All in: author and activist Julia Serano talks 'Excluded'


When we talk about feminist and queer exclusion, we aren’t just dealing with gendered pay gaps and marriage rights. In her new book Excluded: Making Feminist and Queer Movements More Inclusive, Oakland-based author and activist Julia Serano delves into the types of exclusion that she and many others have faced within the very spaces that are supposed to make us feel safe and supported.

Often in “LGBT” activism, it feels like the “B” and the “T” are just for show. Serano, a bisexual femme-tomboy transsexual woman, challenges preconceived notions and debunks myths about gender and sexual identities that our own queer and feminist movements often don’t appear to deem worthy of fighting for. Utilizing her experience as an activist, and often sharing personal accounts of exclusion from queer and women’s spaces, she encourages us to reevaluate some of the mantras of our activism.

“People tend to like memes and sound-bites because they make things sound simple and straightforward,” explained Serano. “This is certainly true within certain queer and feminist settings, where people often say things like ‘bisexuals reinforce the gender binary,’ or ‘all gender is performance,’ or ‘gender is just a construct.’ Sometimes people accept these memes without ever investigating them or fully thinking them through. So I tried to more thoroughly consider these ideas in the book — to point out how they are flawed or over-simplified.”

Excluded is a great read for both the most enthusiastic advocates for queer and feminist causes and anyone making their first foray into this type of activism. Often, material discussing issues of gender, sex, and sexuality are dense and full of jargon that makes it inaccessible to wider audiences.

“When I first became involved in feminism and queer activism, people often suggested that I read Judith Butler, Michel Foucault, and other academic writers on these subjects,” said Serano. “To be honest, I found such books to be impenetrable at first, mostly because they were constantly referencing other theorists and concepts that I was not aware of at the time. Nowadays, I can read their works with no problem. But there was a steep learning curve for me to be able to fully understand what they were trying to communicate.”

That’s not to say that she has anything against academics – after all, she is one herself. But because gender, sexuality, sexism, and marginalization affect everyone, she writes on these topics in a way that is accessible, rather than for a strictly academic audience. As a women and gender studies minor myself, I found this refreshing. Given a dense text, I might only come away with a few of these sound-bites Serano speaks of. And when you’ve spent semesters reading about these concepts and writing papers on them, beginning to unlearn them can be startling.

“If one more person tells me that ‘all gender is performance,’ I think I am going to strangle them,” Serano writes at the beginning of “Performance Piece” on page 105. If you only have a minute to flip through Excluded, spend it reading this piece, which was originally written for Fresh Meat, and became a catalyst for writing this book.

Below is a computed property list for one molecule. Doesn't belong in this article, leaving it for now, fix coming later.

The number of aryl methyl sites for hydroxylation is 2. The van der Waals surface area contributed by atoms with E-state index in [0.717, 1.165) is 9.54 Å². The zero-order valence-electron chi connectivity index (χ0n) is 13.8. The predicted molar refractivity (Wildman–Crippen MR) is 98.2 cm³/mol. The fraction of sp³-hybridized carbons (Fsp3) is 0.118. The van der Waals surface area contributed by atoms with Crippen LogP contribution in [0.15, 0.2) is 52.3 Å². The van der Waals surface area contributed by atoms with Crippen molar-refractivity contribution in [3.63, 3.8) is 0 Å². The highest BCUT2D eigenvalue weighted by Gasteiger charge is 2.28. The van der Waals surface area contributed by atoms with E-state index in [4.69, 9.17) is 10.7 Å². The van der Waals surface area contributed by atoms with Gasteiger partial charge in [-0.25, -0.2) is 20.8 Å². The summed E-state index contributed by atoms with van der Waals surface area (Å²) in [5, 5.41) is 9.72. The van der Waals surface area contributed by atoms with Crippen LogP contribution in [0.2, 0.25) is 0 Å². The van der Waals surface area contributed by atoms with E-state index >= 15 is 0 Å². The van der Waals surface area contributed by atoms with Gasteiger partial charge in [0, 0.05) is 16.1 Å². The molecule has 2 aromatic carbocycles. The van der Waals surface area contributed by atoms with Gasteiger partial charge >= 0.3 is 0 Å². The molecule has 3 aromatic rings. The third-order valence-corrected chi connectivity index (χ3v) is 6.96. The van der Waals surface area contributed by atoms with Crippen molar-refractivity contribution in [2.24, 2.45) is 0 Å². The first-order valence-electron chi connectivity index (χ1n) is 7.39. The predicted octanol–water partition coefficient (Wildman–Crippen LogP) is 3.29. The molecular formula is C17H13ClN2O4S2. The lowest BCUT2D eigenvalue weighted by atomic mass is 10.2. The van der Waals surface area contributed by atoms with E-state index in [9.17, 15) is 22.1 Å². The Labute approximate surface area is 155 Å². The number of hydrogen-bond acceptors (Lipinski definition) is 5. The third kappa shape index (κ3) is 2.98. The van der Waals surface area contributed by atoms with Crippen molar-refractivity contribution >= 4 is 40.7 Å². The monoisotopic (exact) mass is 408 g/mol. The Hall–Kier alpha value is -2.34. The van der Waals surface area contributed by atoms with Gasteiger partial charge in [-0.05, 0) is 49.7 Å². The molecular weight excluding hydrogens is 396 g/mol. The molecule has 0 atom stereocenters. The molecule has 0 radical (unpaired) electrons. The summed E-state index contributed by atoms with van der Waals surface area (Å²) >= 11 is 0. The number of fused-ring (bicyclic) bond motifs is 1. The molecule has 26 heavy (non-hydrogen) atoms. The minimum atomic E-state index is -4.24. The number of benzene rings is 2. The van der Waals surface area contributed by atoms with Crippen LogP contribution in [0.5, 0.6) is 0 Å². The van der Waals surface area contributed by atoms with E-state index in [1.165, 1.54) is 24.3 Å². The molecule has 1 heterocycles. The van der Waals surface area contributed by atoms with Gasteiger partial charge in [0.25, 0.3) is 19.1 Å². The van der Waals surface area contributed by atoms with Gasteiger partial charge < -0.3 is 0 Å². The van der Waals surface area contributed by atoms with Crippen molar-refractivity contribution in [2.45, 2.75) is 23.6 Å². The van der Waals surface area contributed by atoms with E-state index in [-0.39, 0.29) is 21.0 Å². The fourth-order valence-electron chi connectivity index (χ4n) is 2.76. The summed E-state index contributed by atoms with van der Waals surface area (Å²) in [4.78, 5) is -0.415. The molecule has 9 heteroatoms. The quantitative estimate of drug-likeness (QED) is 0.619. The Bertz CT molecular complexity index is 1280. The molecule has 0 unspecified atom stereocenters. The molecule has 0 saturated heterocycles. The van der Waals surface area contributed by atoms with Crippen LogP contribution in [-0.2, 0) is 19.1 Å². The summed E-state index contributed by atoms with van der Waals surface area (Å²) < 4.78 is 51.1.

I first heard “Performance Piece” late last year when Serano did a reading at the Women’s Building, and the last words of it echoed through my head long after I left that night: “…my gender is a work of non-fiction.” It’s a reminder that when we dismiss gender as “just” anything – just performance, just socially constructed, just biological – we are oversimplifying a something complex and dismissing the person in favor of a concept. In order to truly advocate for queer rights, we must think more critically about even those ideas that queer movements treat as gospel.

“At the end of Excluded, I discuss working to foster intentionally intersectional movements that work to challenge sexism and marginalization more generally rather than favoring the issues faced by people of particular identities, bodies, genders, or sexualities,” said Serano. “Admittedly, this takes us out of our comfort zone and forces us to listen as well as speak, and to acknowledge other people’s differences and needs in addition to our own. But it has the advantage of creating broader and more powerful coalitions.”


at "bisexual femme-tomboy transsexual woman." Solving algebraically, I come up with "a femmy gay dude."

Posted by Chromefields on Nov. 20, 2013 @ 11:52 am

Does the author ever use the word "empowerment" or "emancipation?"

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Posted by Francesco on Jun. 21, 2014 @ 2:30 pm

Not with the GLBT community. If she feels "excluded" it's because she's looking in the wrong "spaces." And here's an original idea - minority communities are no more welcome to transgressive people than those composed of the majority - it's your own job to find your own "welcoming space." Where did she get the idea in the first place that every queer person she met was going to welcome her with open arms?

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